They’re living the sweet life. But don’t take that to mean that everything is coming up roses.
When it comes to beneficial insects, honey bees are queen of the hive. How could we ever live without these hard workers? Well, we really couldn’t. Honey bees are the primary pollinators of flower, fruits and vegetables. It would be pretty difficult to live without those crops.
So what’s all the recent buzz about the declining honey bee population? The facts sting: For more than a decade, honey bee colonies in the United States have been dying out. In fact, for the 12-month period beginning April 2006, beekeepers reported a 33 percent loss in colony population.
A loss of honey bees is a huge loss to mankind. It is estimated that one-third of our food supply is pollinated by honey bees. If you’re a fan of almonds, it might be time to worry just a bit — almond crops are pollinated entirely by honey bees.
Due to New Jersey’s population density and increases in land development, the vast majority of honey bee colonies are managed by beekeepers. Stephen and Nancy Alexeichik, who own the Mill Creek Apiary in Medford Lakes, work hard to keep their hives happy, healthy and productive. Due to their efforts, Burlington County residents can enjoy local raw honey and beeswax products.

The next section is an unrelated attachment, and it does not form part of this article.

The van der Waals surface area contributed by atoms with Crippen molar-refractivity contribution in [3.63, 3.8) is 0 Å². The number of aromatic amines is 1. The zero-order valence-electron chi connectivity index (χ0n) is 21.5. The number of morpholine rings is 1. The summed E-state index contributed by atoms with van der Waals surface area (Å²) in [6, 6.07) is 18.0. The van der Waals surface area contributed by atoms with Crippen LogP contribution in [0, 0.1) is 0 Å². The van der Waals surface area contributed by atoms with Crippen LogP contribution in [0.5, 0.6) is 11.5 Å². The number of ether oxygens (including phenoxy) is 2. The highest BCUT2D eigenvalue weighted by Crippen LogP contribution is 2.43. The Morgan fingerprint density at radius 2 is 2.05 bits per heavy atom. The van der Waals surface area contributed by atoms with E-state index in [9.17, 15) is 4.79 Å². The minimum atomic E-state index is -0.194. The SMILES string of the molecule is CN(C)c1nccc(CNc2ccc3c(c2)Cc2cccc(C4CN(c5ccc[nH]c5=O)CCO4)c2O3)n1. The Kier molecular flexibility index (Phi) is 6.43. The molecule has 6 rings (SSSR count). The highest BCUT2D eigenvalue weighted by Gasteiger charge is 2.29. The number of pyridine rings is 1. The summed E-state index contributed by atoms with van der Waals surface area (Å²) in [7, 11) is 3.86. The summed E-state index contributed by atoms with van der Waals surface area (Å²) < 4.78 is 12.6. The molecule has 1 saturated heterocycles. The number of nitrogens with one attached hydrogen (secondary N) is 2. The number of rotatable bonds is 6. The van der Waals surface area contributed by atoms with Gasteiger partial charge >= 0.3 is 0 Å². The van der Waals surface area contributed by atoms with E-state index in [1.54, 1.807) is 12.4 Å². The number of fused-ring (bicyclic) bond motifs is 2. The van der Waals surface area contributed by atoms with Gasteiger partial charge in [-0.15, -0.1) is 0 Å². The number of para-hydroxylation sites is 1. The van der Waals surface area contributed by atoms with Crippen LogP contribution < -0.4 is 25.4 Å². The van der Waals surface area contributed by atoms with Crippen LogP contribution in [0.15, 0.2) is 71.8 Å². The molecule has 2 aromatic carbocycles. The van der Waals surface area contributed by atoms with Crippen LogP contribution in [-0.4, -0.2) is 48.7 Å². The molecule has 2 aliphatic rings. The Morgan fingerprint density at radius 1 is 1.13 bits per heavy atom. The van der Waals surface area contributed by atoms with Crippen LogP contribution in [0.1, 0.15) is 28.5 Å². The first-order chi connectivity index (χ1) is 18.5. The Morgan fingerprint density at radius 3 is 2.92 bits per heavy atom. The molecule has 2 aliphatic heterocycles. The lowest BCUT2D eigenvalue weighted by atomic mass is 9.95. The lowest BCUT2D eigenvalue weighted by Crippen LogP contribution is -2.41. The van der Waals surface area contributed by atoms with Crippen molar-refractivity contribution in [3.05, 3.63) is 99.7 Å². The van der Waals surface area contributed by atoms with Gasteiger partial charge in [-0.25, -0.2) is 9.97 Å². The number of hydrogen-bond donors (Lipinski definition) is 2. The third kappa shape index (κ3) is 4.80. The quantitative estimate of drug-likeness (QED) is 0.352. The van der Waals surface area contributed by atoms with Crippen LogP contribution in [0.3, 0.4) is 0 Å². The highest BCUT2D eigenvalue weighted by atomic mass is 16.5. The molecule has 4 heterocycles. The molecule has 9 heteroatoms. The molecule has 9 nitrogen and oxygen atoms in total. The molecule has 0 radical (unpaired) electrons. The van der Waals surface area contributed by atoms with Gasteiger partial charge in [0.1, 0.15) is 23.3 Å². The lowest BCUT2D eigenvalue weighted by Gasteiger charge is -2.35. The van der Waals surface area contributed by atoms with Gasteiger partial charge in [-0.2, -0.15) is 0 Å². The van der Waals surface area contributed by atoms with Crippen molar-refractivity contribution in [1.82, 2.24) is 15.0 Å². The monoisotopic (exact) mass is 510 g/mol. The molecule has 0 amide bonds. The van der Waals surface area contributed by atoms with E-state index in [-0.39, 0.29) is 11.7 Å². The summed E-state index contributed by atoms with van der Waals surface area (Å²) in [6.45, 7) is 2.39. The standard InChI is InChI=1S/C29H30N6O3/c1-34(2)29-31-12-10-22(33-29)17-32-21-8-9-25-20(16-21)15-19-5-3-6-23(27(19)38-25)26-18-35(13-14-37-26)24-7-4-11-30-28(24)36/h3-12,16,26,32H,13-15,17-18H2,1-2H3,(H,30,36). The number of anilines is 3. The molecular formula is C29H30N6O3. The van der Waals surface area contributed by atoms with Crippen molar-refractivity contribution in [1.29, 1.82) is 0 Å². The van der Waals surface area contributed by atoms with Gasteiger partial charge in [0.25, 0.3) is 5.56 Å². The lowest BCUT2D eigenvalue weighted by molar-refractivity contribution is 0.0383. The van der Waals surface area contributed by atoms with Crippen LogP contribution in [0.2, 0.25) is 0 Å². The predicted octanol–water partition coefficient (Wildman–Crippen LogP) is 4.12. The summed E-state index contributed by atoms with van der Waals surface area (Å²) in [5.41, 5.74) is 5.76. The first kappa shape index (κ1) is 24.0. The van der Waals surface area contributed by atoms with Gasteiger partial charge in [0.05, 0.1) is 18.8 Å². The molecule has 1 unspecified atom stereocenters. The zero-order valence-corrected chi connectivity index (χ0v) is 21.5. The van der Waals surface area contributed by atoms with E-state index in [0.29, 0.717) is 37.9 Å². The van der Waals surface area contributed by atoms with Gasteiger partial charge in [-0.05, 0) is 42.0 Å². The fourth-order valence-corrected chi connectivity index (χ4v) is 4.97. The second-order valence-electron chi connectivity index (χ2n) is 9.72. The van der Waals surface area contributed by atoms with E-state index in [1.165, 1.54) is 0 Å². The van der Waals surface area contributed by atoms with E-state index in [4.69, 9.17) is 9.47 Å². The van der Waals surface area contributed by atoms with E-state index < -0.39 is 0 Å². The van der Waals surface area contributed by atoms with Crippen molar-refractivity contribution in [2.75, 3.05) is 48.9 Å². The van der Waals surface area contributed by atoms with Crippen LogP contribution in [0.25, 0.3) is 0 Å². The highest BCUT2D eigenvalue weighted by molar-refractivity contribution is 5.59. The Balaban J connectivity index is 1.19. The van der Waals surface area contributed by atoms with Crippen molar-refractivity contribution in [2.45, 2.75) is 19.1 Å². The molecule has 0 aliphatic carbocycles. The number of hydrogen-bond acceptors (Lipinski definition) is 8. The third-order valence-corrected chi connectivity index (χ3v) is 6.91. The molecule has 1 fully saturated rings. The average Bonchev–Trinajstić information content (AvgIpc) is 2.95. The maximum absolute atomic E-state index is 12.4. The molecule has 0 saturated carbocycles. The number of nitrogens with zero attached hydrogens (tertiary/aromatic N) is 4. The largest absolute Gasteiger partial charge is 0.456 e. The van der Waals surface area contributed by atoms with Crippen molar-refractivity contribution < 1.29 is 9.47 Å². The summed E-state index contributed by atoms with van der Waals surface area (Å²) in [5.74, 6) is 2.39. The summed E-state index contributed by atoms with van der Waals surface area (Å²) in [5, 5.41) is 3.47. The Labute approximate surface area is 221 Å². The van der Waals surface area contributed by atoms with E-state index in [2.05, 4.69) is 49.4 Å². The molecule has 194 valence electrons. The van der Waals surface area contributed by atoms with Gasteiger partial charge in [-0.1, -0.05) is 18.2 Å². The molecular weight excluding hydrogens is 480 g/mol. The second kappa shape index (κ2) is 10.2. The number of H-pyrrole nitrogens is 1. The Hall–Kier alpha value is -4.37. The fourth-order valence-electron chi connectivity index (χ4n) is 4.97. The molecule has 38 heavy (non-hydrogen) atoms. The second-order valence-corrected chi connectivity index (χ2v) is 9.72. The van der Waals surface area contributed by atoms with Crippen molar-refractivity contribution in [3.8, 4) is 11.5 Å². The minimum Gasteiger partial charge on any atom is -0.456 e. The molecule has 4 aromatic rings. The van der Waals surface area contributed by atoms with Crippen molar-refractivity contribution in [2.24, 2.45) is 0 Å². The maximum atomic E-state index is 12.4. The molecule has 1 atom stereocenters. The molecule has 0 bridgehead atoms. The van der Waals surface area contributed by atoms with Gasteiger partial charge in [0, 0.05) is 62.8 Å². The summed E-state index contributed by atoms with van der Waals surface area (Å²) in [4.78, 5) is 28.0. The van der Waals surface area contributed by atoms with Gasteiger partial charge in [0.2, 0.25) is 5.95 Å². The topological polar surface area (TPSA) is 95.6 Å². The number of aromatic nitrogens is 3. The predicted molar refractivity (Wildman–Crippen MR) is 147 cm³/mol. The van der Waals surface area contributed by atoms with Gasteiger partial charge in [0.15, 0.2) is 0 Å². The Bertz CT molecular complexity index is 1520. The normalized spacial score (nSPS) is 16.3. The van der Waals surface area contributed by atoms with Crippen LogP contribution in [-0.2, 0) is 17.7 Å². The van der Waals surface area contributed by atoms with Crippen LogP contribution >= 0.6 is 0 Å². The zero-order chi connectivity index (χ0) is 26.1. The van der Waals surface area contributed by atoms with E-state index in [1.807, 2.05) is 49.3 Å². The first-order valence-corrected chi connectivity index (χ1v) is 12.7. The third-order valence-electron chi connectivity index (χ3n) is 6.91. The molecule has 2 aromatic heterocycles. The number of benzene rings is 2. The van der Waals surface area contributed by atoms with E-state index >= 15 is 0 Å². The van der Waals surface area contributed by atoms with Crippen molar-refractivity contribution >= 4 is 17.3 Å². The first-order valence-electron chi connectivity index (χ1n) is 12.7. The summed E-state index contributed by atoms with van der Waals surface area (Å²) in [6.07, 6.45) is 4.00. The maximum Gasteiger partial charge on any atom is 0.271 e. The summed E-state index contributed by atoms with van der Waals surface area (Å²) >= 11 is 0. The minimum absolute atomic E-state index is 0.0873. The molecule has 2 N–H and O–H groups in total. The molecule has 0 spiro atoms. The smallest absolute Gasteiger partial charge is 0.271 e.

On Tuesday, the Alexeichiks will visit the Medford Leas to share their knowledge of honey beekeeping, and “Why Honeybees are So Important to Everyone.” Learn the basics of beekeeping, what goes on inside the hive and how the bees work together.
In addition, discover the many uses of honey, pollen and nectar, and why they’re so important to mankind. The program will also detail the causes of population decline, and how you can do your part to keep honey bees buzzing about.
The program is part of the Pathways to Learning series, which brings local speakers and presenters to Medford Leas for continuing education. The presentations are open to the public as well as members for the retirement community.
The presentation will take place from 10 to 11 a.m. at the Medford Campus Theater, at 1 Medford Leas Way. There is no fee to attend, though registration is required by Friday. To register, visit medfordleas.org/event
, call 609-654-3588
, or email firstname.lastname@example.org. For more information on Mill Creek Apiary, visit millcreekapiary.com.
Published by Melissa Hanejko, correspondent, on September 13, 2017